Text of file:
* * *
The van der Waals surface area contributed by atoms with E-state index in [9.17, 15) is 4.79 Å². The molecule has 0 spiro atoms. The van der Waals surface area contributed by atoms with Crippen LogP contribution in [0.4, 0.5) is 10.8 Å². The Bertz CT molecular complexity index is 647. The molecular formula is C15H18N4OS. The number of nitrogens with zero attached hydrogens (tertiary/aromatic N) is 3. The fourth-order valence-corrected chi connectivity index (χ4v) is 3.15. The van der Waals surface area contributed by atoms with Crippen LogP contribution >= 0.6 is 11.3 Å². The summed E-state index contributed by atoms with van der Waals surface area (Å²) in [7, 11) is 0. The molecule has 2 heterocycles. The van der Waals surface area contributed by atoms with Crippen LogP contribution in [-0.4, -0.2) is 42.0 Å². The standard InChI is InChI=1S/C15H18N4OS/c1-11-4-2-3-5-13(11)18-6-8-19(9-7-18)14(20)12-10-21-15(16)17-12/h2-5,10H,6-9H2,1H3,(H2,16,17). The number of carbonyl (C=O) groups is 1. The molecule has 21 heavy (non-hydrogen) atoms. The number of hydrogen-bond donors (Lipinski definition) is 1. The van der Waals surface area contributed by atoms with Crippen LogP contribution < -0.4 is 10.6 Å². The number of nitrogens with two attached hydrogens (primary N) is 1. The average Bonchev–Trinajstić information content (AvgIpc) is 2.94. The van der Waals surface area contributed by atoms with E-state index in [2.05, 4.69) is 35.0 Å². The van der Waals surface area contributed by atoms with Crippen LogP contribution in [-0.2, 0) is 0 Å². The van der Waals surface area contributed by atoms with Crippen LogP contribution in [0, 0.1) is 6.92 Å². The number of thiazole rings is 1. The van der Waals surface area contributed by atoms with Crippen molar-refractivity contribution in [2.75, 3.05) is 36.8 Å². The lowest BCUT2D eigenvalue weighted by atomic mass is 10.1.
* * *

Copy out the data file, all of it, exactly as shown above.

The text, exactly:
The van der Waals surface area contributed by atoms with E-state index in [9.17, 15) is 4.79 Å². The molecule has 0 spiro atoms. The van der Waals surface area contributed by atoms with Crippen LogP contribution in [0.4, 0.5) is 10.8 Å². The Bertz CT molecular complexity index is 647. The molecular formula is C15H18N4OS. The number of nitrogens with zero attached hydrogens (tertiary/aromatic N) is 3. The fourth-order valence-corrected chi connectivity index (χ4v) is 3.15. The van der Waals surface area contributed by atoms with Crippen LogP contribution >= 0.6 is 11.3 Å². The summed E-state index contributed by atoms with van der Waals surface area (Å²) in [7, 11) is 0. The molecule has 2 heterocycles. The van der Waals surface area contributed by atoms with Crippen LogP contribution in [-0.4, -0.2) is 42.0 Å². The standard InChI is InChI=1S/C15H18N4OS/c1-11-4-2-3-5-13(11)18-6-8-19(9-7-18)14(20)12-10-21-15(16)17-12/h2-5,10H,6-9H2,1H3,(H2,16,17). The number of carbonyl (C=O) groups is 1. The molecule has 21 heavy (non-hydrogen) atoms. The number of hydrogen-bond donors (Lipinski definition) is 1. The van der Waals surface area contributed by atoms with Crippen LogP contribution < -0.4 is 10.6 Å². The number of nitrogens with two attached hydrogens (primary N) is 1. The average Bonchev–Trinajstić information content (AvgIpc) is 2.94. The van der Waals surface area contributed by atoms with E-state index in [2.05, 4.69) is 35.0 Å². The van der Waals surface area contributed by atoms with Crippen LogP contribution in [-0.2, 0) is 0 Å². The van der Waals surface area contributed by atoms with Crippen LogP contribution in [0, 0.1) is 6.92 Å². The number of thiazole rings is 1. The van der Waals surface area contributed by atoms with Crippen molar-refractivity contribution in [2.75, 3.05) is 36.8 Å². The lowest BCUT2D eigenvalue weighted by atomic mass is 10.1.